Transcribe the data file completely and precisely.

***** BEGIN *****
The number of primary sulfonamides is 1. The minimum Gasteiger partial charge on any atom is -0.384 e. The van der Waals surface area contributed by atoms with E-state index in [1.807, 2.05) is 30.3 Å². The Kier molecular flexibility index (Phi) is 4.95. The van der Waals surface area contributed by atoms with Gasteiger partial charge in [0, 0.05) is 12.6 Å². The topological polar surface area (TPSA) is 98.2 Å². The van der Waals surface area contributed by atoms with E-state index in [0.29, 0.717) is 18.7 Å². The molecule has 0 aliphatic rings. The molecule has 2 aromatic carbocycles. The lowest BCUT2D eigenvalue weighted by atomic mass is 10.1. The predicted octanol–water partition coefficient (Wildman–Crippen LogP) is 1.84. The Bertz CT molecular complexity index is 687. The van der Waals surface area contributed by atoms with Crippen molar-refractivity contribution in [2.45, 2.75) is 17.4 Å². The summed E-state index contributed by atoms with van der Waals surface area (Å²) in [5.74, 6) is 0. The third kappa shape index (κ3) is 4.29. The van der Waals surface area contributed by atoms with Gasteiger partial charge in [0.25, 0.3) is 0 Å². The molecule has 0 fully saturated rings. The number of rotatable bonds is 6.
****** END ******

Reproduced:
The number of primary sulfonamides is 1. The minimum Gasteiger partial charge on any atom is -0.384 e. The van der Waals surface area contributed by atoms with E-state index in [1.807, 2.05) is 30.3 Å². The Kier molecular flexibility index (Phi) is 4.95. The van der Waals surface area contributed by atoms with Gasteiger partial charge in [0, 0.05) is 12.6 Å². The topological polar surface area (TPSA) is 98.2 Å². The van der Waals surface area contributed by atoms with E-state index in [0.29, 0.717) is 18.7 Å². The molecule has 0 aliphatic rings. The molecule has 2 aromatic carbocycles. The lowest BCUT2D eigenvalue weighted by atomic mass is 10.1. The predicted octanol–water partition coefficient (Wildman–Crippen LogP) is 1.84. The Bertz CT molecular complexity index is 687. The van der Waals surface area contributed by atoms with Crippen molar-refractivity contribution in [2.45, 2.75) is 17.4 Å². The summed E-state index contributed by atoms with van der Waals surface area (Å²) in [5.74, 6) is 0. The third kappa shape index (κ3) is 4.29. The van der Waals surface area contributed by atoms with Gasteiger partial charge in [0.25, 0.3) is 0 Å². The molecule has 0 fully saturated rings. The number of rotatable bonds is 6.